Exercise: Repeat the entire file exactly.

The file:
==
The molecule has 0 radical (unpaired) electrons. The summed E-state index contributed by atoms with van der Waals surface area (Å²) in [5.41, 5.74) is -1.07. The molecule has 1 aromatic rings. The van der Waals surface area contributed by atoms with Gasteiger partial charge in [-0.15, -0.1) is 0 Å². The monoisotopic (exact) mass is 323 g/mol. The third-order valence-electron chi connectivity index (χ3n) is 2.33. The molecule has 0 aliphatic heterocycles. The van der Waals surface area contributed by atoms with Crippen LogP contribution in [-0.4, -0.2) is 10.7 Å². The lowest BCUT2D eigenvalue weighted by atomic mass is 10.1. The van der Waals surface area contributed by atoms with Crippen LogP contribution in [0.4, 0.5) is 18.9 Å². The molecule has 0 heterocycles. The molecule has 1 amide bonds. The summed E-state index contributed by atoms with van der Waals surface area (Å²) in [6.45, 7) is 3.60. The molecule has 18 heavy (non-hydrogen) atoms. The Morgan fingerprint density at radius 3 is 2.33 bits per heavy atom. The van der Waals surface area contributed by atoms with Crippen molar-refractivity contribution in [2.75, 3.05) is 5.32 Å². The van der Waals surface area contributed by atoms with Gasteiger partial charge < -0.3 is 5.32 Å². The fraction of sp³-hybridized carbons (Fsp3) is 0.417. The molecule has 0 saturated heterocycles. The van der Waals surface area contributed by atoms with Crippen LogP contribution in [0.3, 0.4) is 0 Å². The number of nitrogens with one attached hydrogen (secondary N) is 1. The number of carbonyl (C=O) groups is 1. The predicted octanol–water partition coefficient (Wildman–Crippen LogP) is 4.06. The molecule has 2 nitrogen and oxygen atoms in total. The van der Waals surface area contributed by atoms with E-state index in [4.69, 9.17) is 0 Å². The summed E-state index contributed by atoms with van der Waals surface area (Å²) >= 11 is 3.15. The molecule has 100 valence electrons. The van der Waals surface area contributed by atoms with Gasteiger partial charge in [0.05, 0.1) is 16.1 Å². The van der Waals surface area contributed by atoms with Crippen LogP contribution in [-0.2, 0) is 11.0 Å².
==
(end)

The molecule has 0 radical (unpaired) electrons. The summed E-state index contributed by atoms with van der Waals surface area (Å²) in [5.41, 5.74) is -1.07. The molecule has 1 aromatic rings. The van der Waals surface area contributed by atoms with Gasteiger partial charge in [-0.15, -0.1) is 0 Å². The monoisotopic (exact) mass is 323 g/mol. The third-order valence-electron chi connectivity index (χ3n) is 2.33. The molecule has 0 aliphatic heterocycles. The van der Waals surface area contributed by atoms with Crippen LogP contribution in [-0.4, -0.2) is 10.7 Å². The lowest BCUT2D eigenvalue weighted by atomic mass is 10.1. The van der Waals surface area contributed by atoms with Crippen LogP contribution in [0.4, 0.5) is 18.9 Å². The molecule has 0 heterocycles. The molecule has 1 amide bonds. The summed E-state index contributed by atoms with van der Waals surface area (Å²) in [6.45, 7) is 3.60. The molecule has 18 heavy (non-hydrogen) atoms. The Morgan fingerprint density at radius 3 is 2.33 bits per heavy atom. The van der Waals surface area contributed by atoms with Crippen molar-refractivity contribution in [2.75, 3.05) is 5.32 Å². The van der Waals surface area contributed by atoms with Gasteiger partial charge < -0.3 is 5.32 Å². The fraction of sp³-hybridized carbons (Fsp3) is 0.417. The molecule has 0 saturated heterocycles. The van der Waals surface area contributed by atoms with Crippen LogP contribution in [0.3, 0.4) is 0 Å². The number of nitrogens with one attached hydrogen (secondary N) is 1. The number of carbonyl (C=O) groups is 1. The predicted octanol–water partition coefficient (Wildman–Crippen LogP) is 4.06. The molecule has 2 nitrogen and oxygen atoms in total. The van der Waals surface area contributed by atoms with E-state index in [4.69, 9.17) is 0 Å². The summed E-state index contributed by atoms with van der Waals surface area (Å²) >= 11 is 3.15. The molecule has 100 valence electrons. The van der Waals surface area contributed by atoms with Gasteiger partial charge in [0.05, 0.1) is 16.1 Å². The van der Waals surface area contributed by atoms with Crippen LogP contribution in [-0.2, 0) is 11.0 Å².